Government is a shared pretense. We imagine governments into existence. Blatant puppetry can puncture the illusion.
One of the armored columns stopped when a crowd of people, many of whom were drinking or yelling taunts, gathered on the road before them. Later in the day its commander agreed to hand over the soldiers’ assault rifles to the very separatists they were sent to fight.
Another column from the same unit, the 25th Dnipropetrovsk paratrooper brigade, surrendered not only its weapons but also the tracked and armored vehicles it had arrived in, letting militants park them as trophies, under a Russian flag, in a central square.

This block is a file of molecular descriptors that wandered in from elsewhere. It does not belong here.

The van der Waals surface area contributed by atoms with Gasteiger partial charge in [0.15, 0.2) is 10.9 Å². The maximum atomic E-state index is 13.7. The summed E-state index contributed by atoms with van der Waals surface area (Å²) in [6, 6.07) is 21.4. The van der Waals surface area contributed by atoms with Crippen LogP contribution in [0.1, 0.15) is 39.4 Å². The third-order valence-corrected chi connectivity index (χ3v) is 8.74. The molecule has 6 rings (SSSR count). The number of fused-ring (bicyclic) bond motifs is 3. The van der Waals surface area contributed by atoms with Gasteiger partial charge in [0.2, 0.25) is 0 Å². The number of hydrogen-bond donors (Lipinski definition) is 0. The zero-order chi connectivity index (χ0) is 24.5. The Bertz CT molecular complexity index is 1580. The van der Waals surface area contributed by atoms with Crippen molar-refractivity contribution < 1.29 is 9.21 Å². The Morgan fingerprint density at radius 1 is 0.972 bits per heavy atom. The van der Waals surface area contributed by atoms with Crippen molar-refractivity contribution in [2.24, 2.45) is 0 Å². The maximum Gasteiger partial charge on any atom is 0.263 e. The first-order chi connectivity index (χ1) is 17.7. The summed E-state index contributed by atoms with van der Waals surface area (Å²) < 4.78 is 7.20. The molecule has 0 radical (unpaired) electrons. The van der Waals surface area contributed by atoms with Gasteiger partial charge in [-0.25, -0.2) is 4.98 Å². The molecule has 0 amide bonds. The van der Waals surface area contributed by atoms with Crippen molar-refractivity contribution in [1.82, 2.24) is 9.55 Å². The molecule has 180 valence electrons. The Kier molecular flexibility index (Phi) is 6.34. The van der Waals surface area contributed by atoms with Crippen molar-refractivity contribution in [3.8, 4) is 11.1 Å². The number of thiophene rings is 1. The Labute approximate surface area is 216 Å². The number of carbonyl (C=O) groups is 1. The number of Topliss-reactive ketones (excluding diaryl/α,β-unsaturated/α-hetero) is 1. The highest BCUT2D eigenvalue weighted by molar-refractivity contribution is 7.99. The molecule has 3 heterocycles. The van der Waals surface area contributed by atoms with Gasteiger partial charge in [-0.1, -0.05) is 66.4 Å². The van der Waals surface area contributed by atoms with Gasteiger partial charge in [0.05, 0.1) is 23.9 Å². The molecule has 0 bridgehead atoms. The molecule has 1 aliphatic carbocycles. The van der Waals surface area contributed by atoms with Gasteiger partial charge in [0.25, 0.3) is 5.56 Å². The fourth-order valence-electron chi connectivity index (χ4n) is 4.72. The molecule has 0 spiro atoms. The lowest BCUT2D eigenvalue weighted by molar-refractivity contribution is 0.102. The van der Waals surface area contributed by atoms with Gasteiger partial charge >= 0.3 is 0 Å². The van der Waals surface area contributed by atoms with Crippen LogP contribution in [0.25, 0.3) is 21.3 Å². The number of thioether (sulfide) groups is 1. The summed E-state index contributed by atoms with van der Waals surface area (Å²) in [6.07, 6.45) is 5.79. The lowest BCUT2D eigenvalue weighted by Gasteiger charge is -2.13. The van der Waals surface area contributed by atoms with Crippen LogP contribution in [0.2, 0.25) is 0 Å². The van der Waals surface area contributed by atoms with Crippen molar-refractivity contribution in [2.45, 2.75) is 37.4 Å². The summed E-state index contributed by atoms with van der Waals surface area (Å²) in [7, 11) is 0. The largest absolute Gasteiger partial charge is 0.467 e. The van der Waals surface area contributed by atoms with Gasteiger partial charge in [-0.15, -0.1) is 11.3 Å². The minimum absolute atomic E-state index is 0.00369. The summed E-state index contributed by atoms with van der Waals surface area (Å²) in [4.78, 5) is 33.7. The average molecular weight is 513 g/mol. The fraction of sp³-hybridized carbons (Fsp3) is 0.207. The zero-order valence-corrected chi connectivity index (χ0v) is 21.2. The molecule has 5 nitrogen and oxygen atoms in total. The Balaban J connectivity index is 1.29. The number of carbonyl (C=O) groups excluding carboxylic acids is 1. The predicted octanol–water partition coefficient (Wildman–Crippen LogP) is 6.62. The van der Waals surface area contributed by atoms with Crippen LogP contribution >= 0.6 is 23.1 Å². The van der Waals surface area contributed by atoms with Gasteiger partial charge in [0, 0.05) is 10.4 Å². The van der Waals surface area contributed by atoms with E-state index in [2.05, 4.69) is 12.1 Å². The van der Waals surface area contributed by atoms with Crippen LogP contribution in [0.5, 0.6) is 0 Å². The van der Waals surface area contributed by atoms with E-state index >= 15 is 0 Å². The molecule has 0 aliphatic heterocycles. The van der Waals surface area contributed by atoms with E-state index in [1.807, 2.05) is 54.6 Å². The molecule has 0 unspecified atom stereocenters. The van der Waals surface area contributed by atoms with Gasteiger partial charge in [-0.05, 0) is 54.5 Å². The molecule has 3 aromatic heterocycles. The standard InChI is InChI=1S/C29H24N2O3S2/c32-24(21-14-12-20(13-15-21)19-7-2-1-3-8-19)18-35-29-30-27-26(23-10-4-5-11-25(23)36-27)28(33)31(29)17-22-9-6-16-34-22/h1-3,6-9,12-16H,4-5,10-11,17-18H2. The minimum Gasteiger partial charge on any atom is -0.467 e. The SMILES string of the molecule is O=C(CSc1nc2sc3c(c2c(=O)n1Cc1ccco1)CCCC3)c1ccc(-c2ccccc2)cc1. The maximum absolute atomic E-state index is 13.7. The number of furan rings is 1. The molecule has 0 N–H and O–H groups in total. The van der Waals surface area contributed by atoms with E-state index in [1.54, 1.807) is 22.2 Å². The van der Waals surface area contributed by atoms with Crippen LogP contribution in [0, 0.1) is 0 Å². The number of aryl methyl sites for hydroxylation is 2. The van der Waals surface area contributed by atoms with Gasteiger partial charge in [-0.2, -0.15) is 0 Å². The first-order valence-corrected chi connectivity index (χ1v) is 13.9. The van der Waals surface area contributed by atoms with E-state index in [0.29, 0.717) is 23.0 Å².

A pro-Russian militant climbed into the driver’s seat of one of the vehicles and spun it around on its tracks, screeching and roaring, to please the watching crowd.
The events on Wednesday underscored the weakness of the new Ukrainian government as it begins critical talks about the country’s future with the United States, Russia and the European Union in Geneva on Thursday. Officials unable to exercise authority over their own military seem increasingly powerless to contain a growing rebellion by pro-Russian militants.
The core function of government is to enable the army and the police to act as one. An army needs something outside itself to give it cohesion – the gods, the spirits of real or mythical common ancestors, the man born to rule, the mandate of heaven. Failing that, the will of the people. What has the Ukraine government got?